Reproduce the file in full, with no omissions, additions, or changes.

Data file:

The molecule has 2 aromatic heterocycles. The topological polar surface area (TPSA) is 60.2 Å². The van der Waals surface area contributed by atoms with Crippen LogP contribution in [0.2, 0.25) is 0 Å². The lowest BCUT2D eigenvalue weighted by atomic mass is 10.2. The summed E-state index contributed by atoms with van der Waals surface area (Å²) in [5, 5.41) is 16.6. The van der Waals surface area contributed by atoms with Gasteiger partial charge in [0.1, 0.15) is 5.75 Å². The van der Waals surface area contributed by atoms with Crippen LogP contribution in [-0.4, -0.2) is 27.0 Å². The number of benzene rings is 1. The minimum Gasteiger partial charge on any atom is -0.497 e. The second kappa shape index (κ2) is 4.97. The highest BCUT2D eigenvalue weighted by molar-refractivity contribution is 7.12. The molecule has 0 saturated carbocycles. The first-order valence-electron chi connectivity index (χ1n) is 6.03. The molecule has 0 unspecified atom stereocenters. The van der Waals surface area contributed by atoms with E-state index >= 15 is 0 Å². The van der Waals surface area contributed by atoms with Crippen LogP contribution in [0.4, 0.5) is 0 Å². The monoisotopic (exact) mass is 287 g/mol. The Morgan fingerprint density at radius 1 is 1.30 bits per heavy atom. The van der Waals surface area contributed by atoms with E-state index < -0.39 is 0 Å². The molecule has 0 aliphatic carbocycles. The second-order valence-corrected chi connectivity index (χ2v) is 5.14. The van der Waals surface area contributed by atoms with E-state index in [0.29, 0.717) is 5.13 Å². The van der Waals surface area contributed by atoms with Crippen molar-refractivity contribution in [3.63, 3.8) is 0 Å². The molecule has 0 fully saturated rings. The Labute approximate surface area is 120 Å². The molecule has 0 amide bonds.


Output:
The molecule has 2 aromatic heterocycles. The topological polar surface area (TPSA) is 60.2 Å². The van der Waals surface area contributed by atoms with Crippen LogP contribution in [0.2, 0.25) is 0 Å². The lowest BCUT2D eigenvalue weighted by atomic mass is 10.2. The summed E-state index contributed by atoms with van der Waals surface area (Å²) in [5, 5.41) is 16.6. The van der Waals surface area contributed by atoms with Gasteiger partial charge in [0.1, 0.15) is 5.75 Å². The van der Waals surface area contributed by atoms with Crippen LogP contribution in [-0.4, -0.2) is 27.0 Å². The number of benzene rings is 1. The minimum Gasteiger partial charge on any atom is -0.497 e. The second kappa shape index (κ2) is 4.97. The highest BCUT2D eigenvalue weighted by molar-refractivity contribution is 7.12. The molecule has 0 saturated carbocycles. The first-order valence-electron chi connectivity index (χ1n) is 6.03. The molecule has 0 unspecified atom stereocenters. The van der Waals surface area contributed by atoms with E-state index >= 15 is 0 Å². The van der Waals surface area contributed by atoms with Crippen LogP contribution in [0.4, 0.5) is 0 Å². The monoisotopic (exact) mass is 287 g/mol. The Morgan fingerprint density at radius 1 is 1.30 bits per heavy atom. The van der Waals surface area contributed by atoms with E-state index < -0.39 is 0 Å². The molecule has 0 aliphatic carbocycles. The second-order valence-corrected chi connectivity index (χ2v) is 5.14. The van der Waals surface area contributed by atoms with E-state index in [0.29, 0.717) is 5.13 Å². The van der Waals surface area contributed by atoms with Crippen molar-refractivity contribution in [3.63, 3.8) is 0 Å². The molecule has 0 fully saturated rings. The Labute approximate surface area is 120 Å². The molecule has 0 amide bonds.